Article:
Schedule for trip to Copenhagen and London, June 2019

I am giving some talks in Copenhagen and London next month. Here is the schedule for those who might want to come along.

Itinerary for my trip to England in January 2015

Next month I will be visiting England to give talks and meet colleagues. It’s a whirlwind visit, with 8 talks at 7 universities in five days. The itinerary and further details are provided below for those who might be interested in coming along to any of the talks.

Monday 12 January

  • 10.30 am—3.00 pm: NSMNSS Knowledge Exchange Event, London: Speaking on ‘Using social media for academic work – possibilities, benefits and risks’. Further details here.
  • 5.00 pm—6.30 pm: Seminar at UCL, London. Speaking on ‘Fabricated data bodies: reflections on 3D printed digital body objects in medical and health domains‘. Venue: Daryll Forde room, Department of Anthropology, UCL.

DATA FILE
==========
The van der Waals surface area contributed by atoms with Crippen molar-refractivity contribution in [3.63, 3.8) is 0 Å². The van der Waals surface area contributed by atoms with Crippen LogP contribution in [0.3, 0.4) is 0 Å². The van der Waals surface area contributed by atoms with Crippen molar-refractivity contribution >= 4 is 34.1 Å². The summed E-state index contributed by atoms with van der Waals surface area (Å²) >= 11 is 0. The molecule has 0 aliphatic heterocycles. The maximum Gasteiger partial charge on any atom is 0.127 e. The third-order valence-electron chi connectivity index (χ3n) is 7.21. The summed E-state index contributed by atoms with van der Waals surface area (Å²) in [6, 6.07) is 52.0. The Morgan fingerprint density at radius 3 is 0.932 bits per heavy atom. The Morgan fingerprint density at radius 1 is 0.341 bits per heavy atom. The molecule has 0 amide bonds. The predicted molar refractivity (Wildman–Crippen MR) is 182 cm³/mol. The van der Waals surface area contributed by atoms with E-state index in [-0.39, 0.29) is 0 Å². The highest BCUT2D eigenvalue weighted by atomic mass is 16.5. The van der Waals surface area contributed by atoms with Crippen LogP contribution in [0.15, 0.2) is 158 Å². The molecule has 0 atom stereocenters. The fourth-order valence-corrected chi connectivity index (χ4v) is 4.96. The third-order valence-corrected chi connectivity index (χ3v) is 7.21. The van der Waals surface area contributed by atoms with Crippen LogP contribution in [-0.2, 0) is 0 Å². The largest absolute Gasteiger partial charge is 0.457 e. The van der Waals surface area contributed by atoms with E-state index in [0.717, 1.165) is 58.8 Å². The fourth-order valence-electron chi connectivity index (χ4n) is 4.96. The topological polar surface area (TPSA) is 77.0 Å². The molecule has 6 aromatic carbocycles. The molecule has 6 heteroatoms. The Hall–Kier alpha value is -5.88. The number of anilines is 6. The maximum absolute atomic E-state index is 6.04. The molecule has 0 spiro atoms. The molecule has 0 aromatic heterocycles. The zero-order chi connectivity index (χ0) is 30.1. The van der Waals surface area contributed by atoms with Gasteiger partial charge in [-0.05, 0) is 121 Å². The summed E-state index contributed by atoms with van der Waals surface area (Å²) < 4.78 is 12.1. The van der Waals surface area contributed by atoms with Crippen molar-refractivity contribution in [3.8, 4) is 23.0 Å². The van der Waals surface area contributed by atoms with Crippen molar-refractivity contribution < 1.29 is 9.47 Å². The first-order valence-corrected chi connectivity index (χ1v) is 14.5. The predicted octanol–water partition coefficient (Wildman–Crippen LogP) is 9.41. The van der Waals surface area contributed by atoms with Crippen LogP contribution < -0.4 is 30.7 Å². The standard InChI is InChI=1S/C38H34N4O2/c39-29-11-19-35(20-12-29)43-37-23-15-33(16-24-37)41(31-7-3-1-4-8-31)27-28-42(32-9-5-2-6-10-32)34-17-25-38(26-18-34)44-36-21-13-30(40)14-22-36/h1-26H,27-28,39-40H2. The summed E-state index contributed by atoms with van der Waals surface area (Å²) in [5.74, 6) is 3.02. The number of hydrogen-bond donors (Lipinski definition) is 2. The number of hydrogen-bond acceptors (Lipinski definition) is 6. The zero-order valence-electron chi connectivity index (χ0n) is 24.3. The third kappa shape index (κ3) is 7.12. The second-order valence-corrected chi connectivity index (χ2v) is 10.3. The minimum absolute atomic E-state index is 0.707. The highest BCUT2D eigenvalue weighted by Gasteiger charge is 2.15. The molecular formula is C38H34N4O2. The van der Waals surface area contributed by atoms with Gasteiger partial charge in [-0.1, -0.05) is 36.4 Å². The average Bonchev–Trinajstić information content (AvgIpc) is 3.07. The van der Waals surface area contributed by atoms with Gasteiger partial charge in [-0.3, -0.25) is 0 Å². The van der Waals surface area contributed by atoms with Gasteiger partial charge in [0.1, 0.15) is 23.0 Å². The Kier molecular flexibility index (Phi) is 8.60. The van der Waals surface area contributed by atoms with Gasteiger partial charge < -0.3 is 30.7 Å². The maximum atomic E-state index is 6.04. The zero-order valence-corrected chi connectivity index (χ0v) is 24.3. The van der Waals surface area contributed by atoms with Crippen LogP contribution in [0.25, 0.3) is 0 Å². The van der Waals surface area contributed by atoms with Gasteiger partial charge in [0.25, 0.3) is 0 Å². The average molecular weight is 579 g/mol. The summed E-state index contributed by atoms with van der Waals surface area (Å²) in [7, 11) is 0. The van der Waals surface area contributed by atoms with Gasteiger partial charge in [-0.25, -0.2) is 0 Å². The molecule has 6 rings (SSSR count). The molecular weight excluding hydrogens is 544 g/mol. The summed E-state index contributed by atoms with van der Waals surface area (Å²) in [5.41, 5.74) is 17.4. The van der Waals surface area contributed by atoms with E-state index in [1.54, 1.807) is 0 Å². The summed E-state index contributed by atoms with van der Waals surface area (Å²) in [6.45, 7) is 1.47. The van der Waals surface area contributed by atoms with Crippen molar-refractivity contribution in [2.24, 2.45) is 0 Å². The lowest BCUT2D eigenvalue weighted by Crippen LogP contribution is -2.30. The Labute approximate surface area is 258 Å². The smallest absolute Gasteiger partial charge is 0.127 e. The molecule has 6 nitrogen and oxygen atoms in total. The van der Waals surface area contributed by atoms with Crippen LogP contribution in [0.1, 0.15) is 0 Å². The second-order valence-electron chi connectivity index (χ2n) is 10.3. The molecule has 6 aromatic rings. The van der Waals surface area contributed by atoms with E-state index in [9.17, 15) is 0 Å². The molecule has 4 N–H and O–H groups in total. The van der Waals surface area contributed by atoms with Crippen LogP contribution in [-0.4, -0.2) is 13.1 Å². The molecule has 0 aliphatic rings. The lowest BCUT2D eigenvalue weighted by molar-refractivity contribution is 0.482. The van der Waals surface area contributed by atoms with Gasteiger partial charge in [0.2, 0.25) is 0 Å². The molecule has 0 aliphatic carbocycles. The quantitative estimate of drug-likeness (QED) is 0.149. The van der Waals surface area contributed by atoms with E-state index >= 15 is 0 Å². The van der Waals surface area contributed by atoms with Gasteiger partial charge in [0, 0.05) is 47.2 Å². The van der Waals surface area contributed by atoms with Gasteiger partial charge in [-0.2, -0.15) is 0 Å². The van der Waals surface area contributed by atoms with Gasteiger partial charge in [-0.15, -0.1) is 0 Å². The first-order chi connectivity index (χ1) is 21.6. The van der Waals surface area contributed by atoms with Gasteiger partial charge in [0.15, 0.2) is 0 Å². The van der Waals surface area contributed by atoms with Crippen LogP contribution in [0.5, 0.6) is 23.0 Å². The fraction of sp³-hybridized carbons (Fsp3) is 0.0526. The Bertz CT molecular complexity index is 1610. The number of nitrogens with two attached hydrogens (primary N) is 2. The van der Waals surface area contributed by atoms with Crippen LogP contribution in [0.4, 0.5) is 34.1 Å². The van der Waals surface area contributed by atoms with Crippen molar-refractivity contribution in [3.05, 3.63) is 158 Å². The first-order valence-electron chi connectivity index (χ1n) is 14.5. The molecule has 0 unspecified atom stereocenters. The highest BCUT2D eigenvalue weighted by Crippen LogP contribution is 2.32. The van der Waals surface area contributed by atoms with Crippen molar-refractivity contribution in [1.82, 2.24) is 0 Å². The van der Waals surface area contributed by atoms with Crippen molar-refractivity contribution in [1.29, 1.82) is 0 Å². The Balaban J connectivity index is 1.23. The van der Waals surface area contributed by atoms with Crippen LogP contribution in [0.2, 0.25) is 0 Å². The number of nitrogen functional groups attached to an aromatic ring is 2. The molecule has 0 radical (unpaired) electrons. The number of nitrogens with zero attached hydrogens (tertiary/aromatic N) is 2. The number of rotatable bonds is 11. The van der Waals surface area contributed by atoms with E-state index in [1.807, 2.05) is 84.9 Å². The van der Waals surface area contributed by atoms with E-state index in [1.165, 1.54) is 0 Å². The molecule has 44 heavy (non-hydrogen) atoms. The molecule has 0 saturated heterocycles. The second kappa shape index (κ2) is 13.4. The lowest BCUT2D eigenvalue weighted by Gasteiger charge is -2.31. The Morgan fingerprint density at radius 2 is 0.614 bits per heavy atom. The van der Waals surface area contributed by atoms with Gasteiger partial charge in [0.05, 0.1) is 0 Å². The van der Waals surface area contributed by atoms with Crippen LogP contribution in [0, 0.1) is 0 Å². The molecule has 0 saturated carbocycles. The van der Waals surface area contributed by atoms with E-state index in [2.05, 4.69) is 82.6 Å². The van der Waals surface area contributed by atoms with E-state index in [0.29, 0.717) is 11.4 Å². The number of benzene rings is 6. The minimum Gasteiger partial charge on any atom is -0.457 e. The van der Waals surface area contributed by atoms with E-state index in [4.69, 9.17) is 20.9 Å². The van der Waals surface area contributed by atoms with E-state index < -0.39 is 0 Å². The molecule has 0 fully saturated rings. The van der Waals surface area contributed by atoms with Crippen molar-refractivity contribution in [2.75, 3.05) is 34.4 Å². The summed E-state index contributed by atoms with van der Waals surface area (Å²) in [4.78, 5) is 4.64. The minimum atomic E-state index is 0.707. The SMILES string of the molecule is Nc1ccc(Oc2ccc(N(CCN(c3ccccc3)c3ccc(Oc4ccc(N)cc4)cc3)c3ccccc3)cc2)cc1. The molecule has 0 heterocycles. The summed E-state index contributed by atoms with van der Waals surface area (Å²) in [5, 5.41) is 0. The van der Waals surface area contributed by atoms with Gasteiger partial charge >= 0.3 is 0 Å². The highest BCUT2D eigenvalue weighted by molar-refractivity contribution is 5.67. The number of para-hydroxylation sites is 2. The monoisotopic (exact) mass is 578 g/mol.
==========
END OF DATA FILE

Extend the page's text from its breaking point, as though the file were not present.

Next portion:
Tuesday 13 January

  • 2.00 pm—4.00 pm: Sociological Perspectives on Digital Health event, Warwick University. Speaking on ‘Critical digital health studies: a research agenda’. Further details here.
  • 5.00 pm-7.00 pm: What is Digital Sociology? event, Warwick University. Speaking on ‘What is digital sociology?’. Further details here.

Wednesday 14 January

  • 9.30 am—12.00 pm: Workshop at the Department of Primary Care Health Sciences, Green Templeton College, Oxford University. Workshop topic is ‘Theorising and researching medical and health apps and wearable self-tracking devices‘.
  • 5.00 pm—7.00 pm: Digital Sociology event, Goldsmiths, University of London. Speaking on a panel on ‘Digital sociology, digital cultures, web science, data science  … what’s the difference?’. Further details here.

Thursday 15 January

  • 10.00 am—4.00 pm: ‘Biosensors in Everyday Life’ workshop at Lancaster University. Speaking on ‘Self-tracking cultures: thinking sociologically about the quantified self’. Further details here.

Friday 16 January

  • 12.00 pm—4.00 pm: Yorkshire BSA Medsoc group event, University of York. Speaking on ‘Digital data, big and small: some critical sociological reflections‘. Further details here.